The quirky gas-sealing mechanism did provide one unforeseen benefit – this is one of the very few revolvers which can be effectively silenced.  Despite what you may have seen in movies, on most revolvers the escape of gases between the cylinder and frame is so loud that it renders a silencer virtually pointless.  Not so on the M1895 – fitted with a silencer, this is claimed to be one of the quietest pistols around, with only the sound of the firing pin being audible.  For this reason it became a popular assassination weapon for operatives from Soviet bloc countries.


The Gun Heaven Nagant M1895

The box in which my M1892 was supplied is labelled as Gun Heaven (a Hong Kong based airsoft gun distributor), but I have no idea who the original manufacturer is.  There are no markings on the pistol at all, though the base of the shell casings is engraved with “Gletcher” and the box mentions Toubo Co. Ltd, (a Taiwanese airsoft distributor). So, other than that it’s almost certainly manufactured in Taiwan, I can’t tell you much more about who makes this replica.


The M1895 is all-metal with the exception of the brown plastic grips and is available in black or polished silver finish.  Shell casings appear to be made from some alloy which resembles turned brass.  CO2 is retained inside the grip and accessed by removing the left grip.  CO2 is pierced and tightened by turning the lanyard loop under the grip. No hop-up is provided. And no, I don’t mean that the hop-up isn’t adjustable, there isn’t any form of hop-up rubber here at all.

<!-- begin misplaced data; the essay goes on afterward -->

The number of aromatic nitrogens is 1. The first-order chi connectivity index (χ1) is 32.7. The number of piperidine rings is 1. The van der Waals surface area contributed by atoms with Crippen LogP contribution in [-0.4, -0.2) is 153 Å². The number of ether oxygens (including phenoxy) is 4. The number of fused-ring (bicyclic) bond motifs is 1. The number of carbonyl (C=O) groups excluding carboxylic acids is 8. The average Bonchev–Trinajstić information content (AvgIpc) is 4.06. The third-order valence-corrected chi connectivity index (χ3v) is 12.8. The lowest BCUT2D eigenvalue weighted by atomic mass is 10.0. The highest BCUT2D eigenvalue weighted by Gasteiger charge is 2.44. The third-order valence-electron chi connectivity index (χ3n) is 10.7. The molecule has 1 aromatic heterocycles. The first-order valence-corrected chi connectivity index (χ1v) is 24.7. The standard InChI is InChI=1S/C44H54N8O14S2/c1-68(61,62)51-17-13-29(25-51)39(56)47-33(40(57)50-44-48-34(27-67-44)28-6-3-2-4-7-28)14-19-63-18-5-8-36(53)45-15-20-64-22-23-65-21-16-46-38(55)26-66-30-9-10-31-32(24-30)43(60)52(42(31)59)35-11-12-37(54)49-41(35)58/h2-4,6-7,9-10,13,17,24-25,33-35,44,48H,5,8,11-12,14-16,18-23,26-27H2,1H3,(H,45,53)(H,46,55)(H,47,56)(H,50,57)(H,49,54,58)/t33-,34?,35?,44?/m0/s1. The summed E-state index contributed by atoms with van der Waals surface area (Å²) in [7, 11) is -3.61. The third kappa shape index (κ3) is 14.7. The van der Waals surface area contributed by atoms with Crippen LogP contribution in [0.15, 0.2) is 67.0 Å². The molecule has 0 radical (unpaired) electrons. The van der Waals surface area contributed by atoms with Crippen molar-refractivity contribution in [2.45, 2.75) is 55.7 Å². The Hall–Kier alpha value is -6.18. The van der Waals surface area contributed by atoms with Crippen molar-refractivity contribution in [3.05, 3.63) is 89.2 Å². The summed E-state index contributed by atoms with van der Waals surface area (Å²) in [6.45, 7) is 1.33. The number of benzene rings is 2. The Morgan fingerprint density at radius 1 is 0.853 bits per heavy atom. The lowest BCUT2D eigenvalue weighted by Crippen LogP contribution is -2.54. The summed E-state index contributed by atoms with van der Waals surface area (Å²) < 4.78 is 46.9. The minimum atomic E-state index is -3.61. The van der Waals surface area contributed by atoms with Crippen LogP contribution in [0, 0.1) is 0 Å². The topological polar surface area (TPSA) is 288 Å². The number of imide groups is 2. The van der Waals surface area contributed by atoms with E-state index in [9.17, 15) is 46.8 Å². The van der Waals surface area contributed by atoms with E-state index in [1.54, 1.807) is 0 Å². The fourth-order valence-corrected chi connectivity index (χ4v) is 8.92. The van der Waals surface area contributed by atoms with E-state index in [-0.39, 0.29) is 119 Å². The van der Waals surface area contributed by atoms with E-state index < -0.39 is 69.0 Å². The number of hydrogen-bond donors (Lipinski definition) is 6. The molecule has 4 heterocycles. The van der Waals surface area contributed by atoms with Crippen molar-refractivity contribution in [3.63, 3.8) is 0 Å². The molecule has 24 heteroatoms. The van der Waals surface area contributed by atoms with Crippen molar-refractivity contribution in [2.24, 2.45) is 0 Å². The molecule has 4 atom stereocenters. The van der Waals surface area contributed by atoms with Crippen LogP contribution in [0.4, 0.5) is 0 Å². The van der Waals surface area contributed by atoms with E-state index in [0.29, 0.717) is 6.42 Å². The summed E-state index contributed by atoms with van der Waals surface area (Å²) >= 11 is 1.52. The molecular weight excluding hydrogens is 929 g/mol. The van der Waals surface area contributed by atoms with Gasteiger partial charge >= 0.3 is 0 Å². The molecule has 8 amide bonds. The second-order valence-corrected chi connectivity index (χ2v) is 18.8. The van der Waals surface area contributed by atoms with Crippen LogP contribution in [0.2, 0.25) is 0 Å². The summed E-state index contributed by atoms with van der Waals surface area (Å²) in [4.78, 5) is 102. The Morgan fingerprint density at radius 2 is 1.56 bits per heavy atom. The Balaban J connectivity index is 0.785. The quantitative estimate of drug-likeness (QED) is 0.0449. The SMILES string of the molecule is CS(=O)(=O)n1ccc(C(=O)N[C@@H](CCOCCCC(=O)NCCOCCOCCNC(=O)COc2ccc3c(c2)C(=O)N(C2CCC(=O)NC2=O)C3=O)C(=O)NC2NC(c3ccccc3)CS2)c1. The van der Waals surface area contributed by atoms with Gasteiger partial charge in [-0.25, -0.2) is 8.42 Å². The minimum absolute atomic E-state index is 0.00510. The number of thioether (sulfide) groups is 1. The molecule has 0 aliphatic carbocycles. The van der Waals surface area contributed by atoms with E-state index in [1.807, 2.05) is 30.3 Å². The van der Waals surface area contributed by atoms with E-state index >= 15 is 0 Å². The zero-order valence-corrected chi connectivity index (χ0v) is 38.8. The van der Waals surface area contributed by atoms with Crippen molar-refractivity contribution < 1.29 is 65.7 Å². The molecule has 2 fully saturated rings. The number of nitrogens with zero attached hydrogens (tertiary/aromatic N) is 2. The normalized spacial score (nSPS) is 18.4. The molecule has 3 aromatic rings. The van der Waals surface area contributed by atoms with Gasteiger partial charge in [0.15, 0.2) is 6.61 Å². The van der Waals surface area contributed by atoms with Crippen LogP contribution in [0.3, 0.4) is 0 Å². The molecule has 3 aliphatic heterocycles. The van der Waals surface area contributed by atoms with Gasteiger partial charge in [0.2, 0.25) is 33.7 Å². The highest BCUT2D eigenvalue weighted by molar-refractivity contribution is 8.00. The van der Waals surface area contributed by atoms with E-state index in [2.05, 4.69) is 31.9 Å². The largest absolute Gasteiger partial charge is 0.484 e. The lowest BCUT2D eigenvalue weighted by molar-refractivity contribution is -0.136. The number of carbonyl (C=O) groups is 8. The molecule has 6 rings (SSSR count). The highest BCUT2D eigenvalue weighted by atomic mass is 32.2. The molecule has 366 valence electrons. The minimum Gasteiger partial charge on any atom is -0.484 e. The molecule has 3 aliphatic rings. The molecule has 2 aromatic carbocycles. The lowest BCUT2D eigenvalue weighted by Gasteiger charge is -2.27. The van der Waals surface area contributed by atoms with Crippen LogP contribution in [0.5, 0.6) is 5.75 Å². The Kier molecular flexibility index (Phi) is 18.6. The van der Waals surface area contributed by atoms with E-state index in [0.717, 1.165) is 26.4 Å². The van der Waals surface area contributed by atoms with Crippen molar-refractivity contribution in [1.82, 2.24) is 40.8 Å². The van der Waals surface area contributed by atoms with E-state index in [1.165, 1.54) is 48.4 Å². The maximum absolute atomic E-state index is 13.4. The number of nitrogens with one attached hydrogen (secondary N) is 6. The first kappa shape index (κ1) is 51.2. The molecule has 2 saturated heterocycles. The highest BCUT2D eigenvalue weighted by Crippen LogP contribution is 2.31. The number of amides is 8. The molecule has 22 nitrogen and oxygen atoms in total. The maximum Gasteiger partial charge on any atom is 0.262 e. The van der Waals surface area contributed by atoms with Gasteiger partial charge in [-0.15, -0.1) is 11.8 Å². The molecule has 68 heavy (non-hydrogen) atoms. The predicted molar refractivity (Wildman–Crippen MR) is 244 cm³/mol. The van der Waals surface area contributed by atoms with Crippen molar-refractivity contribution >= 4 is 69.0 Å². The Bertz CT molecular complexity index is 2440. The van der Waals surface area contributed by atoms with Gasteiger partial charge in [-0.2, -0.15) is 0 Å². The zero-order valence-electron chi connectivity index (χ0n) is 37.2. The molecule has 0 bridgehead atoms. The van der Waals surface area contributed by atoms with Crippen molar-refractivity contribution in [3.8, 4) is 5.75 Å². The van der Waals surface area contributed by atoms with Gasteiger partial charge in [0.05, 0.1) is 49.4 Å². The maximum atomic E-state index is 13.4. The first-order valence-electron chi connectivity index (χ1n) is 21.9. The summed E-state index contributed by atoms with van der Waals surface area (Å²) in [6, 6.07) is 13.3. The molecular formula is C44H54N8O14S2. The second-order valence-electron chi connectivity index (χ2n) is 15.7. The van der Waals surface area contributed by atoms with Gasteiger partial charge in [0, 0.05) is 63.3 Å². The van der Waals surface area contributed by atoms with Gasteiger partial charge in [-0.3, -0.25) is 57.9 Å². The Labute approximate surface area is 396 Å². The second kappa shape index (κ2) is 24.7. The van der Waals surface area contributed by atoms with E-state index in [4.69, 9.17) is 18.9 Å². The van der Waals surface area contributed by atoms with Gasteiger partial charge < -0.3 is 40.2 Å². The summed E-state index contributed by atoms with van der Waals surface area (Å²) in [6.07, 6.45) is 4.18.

Most versions of this replica are also available in polished silver finish with contrasting black controls. This is the WinGun M1895.


Packaging and presentation  2.5/5


The version of the M1895 tested arrived in a simple cardboard box featuring a rather nice colour picture of the pistol on the outside and a useful exploded view inside the lid.  The M1895 came with 7 brass (or brass-like) shell casings and a small bag of unlabelled 6mm BBs.  It’s a perfectly serviceable box, though not something you’d use to display the pistol.  Mine didn’t come with a manual, though I’m not sure if this was an omission or whether they’re all like this?

Visual accuracy  8/10

This is a replica of a Nagant M1895 produced sometime after 1930 (identifiable by the angular foresight).  The profile and look of the replica are very close to the original – every screw and frame plate are in the correct place (though the screws on the replica are allen or cross-headed rather than slotted) other than for an additional screw on the right side of the rear sight on the replica.  Visually the only thing here which isn’t a close match for the original is the hammer – the original has a long firing pin attached which is visible when cocked – this is absent on the replica. It’s notable that on this replica the hammer sits flush against the frame and firing pin when it is down, unlike several other revolver replicas on which the hammer sits back from the frame and firing pin.


Nagant M1895 top, Gun Heaven M1895 bottom

Finish on the black version is a semi-matt black which is a close match for the finish on some real-steel M1895s.  The original M1895 came with very few markings other than an arsenal mark on the right of the fame above the grip and a few small proof marks.  The Gun Heaven M1895 takes this even further – it has no markings at all other than a serial number stamped on the right side of the frame above the trigger, though the Gletcher versions of this replica seem to have more painted markings and warnings.